If you want to see some British culture like pubs you will find some in London however they arent really for tourists but more for young adults like students and unless you wanna go on a mad sesh you probably wont enjoy it. London is quite multicultural now so you wont find much of the British culture there now . However the rest of Britain has a good amount of it, the south east is great especially as I live there. There are pubs and fish and chip shops everywhere. And we all are posh apparently. It also looks like what you expect England to look like.
The food is quite obvious, coming to the UK there is only one choice of food and that is a cheeky Nandos. If you dont have a cheeky Nandos you have not been to Britain. Theres a ton of them around the country so its not hard to find. Weather spoons is also lit its like a pub but on steroids so its quite good. The food is all British things but dont go in after 8pm as its also a pub. Most of the other food is self explanatory I would suggest having a curry and go to a chicken fast food chain in London. They are grim but alright.
Best places in terms of natural landmarks are the white cliffs of dover which is where Dover Castle is so thats 2 birds with one stone. The Lake District which is in the far north of England and Stone Henge which is in the south west. Tbf its not as cool as the more modern stuff and as it always rains you will probably get a cold.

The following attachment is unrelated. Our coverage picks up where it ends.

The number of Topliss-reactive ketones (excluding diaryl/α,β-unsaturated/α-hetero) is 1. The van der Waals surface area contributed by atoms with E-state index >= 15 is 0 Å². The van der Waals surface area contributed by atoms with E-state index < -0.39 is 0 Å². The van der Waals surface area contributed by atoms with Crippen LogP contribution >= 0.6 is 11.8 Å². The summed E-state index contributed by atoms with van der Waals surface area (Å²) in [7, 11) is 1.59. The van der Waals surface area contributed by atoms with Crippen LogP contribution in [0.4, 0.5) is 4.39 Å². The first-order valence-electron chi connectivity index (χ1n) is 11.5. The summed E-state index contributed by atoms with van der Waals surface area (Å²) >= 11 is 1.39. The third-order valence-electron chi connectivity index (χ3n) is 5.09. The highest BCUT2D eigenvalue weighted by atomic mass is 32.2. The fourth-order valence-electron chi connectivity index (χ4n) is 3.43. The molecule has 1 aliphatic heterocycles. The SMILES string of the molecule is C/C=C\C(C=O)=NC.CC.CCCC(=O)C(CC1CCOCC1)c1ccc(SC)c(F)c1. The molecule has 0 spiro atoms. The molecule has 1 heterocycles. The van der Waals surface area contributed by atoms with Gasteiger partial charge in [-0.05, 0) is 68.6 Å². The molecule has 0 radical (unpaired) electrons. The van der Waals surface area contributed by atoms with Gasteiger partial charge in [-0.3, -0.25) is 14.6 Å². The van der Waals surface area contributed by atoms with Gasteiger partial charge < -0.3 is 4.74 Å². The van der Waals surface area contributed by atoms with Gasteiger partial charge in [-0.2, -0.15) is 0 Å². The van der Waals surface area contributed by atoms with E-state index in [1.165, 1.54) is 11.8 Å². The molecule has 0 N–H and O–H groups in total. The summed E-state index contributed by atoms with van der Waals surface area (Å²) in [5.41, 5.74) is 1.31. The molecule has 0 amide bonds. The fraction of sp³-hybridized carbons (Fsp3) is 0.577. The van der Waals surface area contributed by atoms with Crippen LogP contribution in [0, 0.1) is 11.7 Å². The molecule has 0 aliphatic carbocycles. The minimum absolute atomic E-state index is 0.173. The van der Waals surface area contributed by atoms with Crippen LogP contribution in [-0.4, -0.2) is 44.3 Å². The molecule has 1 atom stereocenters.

Oh yeh and Buckingham Palace is great but you wont see the queen as she is always busy you can have a tour of it but you have to organise it. I have never been in there so I cant say what its like.
The food is quite obvious, coming to the UK there is only one choice of food and that is a cheeky Nandos. If you dont have a cheeky Nandos you have not been to Britain. Theres a ton of them around the country so its not hard to find.
I would love to have a cheecky Nandos here too. But yeah UK is not known for having good food and i highly suggest you to don't go in Italian restaurants because most of them are runned by brits and the food taste like garbage.
I went to the UK on vacation two years ago, and the only problem I had with it was that I only spent one night in each place.